Child Soldiers: Sierra Leone's Revolutionary United Front

By Corbin, Joanne | African Studies Review, April 2011 | Go to article overview

Child Soldiers: Sierra Leone's Revolutionary United Front


Corbin, Joanne, African Studies Review


ANTHROPOLOGY AND SOCIOLOGY Myriam Denov. Child Soldiers: Sierra Leone's Revolutionary United Front. New York: Cambridge University Press, 2010. xi + 246 pp. Map. Notes. References. Index. $85.00. Cloth. $28.99. Paper.

Child Soldiers is a comprehensive and thought-provoking examination of the subjective experiences of former child soldiers during Sierra Leone's brutal armed conflict. One of the book's strengths is Denov's careful articulation of the historical and contemporary factors underlying the conflict. A second strength is her use of Giddens's structuration theory (The Constitution of Society, Polity Press, 1984) to explore the structures that contributed to children's roles and the ways in which children exercised agency in the midst of these horrific circumstances. This book is based on qualitative research conducted by Denov and her research team, including seventy-six former child soldiers. Denov opens with the necessary definitions, explanations for children's involvement in wars, and media-derived descriptions of child soldiers; however, she does not present these uncritically. She appears most critical of the lack of attention to girls' involvement in armed conflicts. She rectifies this with details about the ways in which girls were used at every phase of this conflict and the invisibility and stigma they faced afterwards.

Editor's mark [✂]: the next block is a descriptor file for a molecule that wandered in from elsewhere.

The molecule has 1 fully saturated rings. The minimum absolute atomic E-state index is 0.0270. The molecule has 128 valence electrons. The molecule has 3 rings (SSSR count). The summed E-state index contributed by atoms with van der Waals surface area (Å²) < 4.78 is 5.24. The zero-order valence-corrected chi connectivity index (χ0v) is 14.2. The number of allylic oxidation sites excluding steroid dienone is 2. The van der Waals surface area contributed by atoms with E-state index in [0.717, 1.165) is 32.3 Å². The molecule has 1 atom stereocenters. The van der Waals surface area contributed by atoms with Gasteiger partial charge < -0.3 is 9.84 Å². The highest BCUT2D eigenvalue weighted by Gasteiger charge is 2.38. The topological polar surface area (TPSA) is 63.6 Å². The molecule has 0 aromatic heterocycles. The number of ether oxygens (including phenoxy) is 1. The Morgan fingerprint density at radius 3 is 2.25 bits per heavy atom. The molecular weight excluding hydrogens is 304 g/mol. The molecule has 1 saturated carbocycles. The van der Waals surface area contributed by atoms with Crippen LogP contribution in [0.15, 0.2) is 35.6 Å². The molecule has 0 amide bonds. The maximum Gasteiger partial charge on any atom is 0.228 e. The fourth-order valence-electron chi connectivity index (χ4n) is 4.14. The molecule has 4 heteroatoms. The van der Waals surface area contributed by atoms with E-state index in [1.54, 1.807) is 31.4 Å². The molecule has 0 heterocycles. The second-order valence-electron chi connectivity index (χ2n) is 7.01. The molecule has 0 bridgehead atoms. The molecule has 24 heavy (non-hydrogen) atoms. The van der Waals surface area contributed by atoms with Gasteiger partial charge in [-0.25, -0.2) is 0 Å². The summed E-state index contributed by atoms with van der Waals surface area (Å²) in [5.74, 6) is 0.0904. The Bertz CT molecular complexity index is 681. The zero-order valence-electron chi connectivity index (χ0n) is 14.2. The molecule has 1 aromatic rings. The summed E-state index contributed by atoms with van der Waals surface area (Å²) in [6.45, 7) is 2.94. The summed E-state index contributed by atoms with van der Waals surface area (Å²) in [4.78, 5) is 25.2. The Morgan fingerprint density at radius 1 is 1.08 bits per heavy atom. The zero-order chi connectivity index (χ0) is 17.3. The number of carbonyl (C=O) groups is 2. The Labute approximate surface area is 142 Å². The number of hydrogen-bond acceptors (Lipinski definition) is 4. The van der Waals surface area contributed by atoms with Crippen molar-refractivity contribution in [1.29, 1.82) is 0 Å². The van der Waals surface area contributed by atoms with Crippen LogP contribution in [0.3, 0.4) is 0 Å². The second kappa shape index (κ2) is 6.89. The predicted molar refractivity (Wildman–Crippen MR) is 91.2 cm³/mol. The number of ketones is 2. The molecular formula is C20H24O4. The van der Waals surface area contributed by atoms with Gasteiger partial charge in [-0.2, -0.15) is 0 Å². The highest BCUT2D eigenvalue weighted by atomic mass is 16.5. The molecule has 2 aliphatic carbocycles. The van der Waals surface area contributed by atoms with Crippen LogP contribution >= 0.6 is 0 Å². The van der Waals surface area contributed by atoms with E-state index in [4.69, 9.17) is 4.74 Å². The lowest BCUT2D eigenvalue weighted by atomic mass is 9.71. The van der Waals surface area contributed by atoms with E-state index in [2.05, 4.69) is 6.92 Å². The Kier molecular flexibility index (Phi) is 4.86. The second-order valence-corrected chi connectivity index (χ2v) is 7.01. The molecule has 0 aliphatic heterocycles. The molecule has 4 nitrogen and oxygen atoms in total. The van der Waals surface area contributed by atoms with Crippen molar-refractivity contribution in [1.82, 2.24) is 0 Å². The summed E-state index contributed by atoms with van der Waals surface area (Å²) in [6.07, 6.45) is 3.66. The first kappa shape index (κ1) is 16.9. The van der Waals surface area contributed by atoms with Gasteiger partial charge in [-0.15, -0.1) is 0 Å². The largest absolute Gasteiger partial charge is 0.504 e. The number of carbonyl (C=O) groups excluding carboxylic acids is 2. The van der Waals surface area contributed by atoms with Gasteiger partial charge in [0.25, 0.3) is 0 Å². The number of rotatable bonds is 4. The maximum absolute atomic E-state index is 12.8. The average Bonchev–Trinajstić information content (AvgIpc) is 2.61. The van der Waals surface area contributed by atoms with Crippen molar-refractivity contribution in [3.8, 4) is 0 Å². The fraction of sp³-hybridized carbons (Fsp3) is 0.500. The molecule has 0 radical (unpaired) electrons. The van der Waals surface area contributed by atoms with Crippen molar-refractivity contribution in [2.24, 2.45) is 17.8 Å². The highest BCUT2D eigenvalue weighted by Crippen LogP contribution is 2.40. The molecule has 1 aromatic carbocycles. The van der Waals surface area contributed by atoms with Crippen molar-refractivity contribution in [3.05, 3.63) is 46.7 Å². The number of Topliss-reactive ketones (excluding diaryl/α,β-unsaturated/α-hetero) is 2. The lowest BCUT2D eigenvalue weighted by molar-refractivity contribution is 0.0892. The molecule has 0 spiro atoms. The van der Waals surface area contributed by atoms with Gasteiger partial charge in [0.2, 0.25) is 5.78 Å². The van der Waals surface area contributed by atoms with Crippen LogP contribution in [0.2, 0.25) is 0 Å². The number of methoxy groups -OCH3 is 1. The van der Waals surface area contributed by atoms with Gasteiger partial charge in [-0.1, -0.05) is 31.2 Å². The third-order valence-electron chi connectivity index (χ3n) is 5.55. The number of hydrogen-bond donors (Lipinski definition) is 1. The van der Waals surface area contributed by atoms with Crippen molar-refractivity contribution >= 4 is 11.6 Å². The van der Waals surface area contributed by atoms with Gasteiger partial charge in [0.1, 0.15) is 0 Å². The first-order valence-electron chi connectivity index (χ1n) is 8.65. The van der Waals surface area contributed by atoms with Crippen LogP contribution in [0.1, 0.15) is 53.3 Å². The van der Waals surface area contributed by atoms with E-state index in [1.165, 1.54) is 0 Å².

The experiences of child soldiers are presented in two chapters: one that examines the making of child soldiers from the time they were forcibly conscripted by the RUF, and another that looks at the unmaking of child soldiers at the war's end. Narrative descriptions are used to explore how the RUF turned children into combatants from the time of their abductions through creating conditions of profound disorientation, broken family bonds, constant insecurity, and unpredictable violence. In the midst this culture of violence, however, Denov identifies examples of child soldiers almost inconceivably exercising agency. Such examples include child soldiers hiding the drugs they were forced to take, excelling at handling weapons to earn the favor of commanders, girls marrying commanders as a way to end the sexual violence from other boys and men, and some even refusing orders or escaping. …

The rest of this article is only available to active members of Questia

Sign up now for a free, 1-day trial and receive full access to:

  • Questia's entire collection
  • Automatic bibliography creation
  • More helpful research tools like notes, citations, and highlights
  • A full archive of books and articles related to this one
  • Ad-free environment

Already a member? Log in now.

Notes for this article

Add a new note
If you are trying to select text to create highlights or citations, remember that you must now click or tap on the first word, and then click or tap on the last word.